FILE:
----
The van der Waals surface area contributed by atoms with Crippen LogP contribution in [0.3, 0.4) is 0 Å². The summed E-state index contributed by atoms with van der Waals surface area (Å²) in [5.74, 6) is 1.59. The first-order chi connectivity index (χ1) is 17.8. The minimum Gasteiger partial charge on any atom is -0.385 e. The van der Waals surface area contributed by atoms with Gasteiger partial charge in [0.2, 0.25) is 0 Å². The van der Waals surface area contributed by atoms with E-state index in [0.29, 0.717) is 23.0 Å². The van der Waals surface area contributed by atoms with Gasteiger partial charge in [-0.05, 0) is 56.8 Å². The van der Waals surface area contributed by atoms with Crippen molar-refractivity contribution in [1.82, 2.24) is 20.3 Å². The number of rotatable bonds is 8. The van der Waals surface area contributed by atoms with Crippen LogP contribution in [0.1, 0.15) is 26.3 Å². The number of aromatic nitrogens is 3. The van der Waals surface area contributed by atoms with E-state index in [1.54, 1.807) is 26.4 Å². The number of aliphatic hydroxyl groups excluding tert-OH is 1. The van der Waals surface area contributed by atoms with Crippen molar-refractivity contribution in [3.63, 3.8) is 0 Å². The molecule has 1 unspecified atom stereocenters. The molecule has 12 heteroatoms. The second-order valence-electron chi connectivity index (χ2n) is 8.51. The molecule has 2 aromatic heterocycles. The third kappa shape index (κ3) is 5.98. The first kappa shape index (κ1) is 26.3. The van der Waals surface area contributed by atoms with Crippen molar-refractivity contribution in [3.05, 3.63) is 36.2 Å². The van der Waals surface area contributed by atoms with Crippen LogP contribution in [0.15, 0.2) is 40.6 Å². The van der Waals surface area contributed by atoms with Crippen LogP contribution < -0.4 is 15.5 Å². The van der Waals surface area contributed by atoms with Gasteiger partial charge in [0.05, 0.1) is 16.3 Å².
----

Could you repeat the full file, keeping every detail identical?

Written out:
The van der Waals surface area contributed by atoms with Crippen LogP contribution in [0.3, 0.4) is 0 Å². The summed E-state index contributed by atoms with van der Waals surface area (Å²) in [5.74, 6) is 1.59. The first-order chi connectivity index (χ1) is 17.8. The minimum Gasteiger partial charge on any atom is -0.385 e. The van der Waals surface area contributed by atoms with Gasteiger partial charge in [0.2, 0.25) is 0 Å². The van der Waals surface area contributed by atoms with E-state index in [0.29, 0.717) is 23.0 Å². The van der Waals surface area contributed by atoms with Gasteiger partial charge in [-0.05, 0) is 56.8 Å². The van der Waals surface area contributed by atoms with Crippen molar-refractivity contribution in [1.82, 2.24) is 20.3 Å². The number of rotatable bonds is 8. The van der Waals surface area contributed by atoms with Crippen LogP contribution in [0.1, 0.15) is 26.3 Å². The number of aromatic nitrogens is 3. The van der Waals surface area contributed by atoms with E-state index in [1.54, 1.807) is 26.4 Å². The number of aliphatic hydroxyl groups excluding tert-OH is 1. The van der Waals surface area contributed by atoms with Crippen molar-refractivity contribution in [3.63, 3.8) is 0 Å². The molecule has 1 unspecified atom stereocenters. The molecule has 12 heteroatoms. The second-order valence-electron chi connectivity index (χ2n) is 8.51. The molecule has 2 aromatic heterocycles. The third kappa shape index (κ3) is 5.98. The first kappa shape index (κ1) is 26.3. The van der Waals surface area contributed by atoms with Crippen molar-refractivity contribution in [3.05, 3.63) is 36.2 Å². The van der Waals surface area contributed by atoms with Crippen LogP contribution in [0.15, 0.2) is 40.6 Å². The van der Waals surface area contributed by atoms with Crippen LogP contribution < -0.4 is 15.5 Å². The van der Waals surface area contributed by atoms with Gasteiger partial charge in [0.05, 0.1) is 16.3 Å².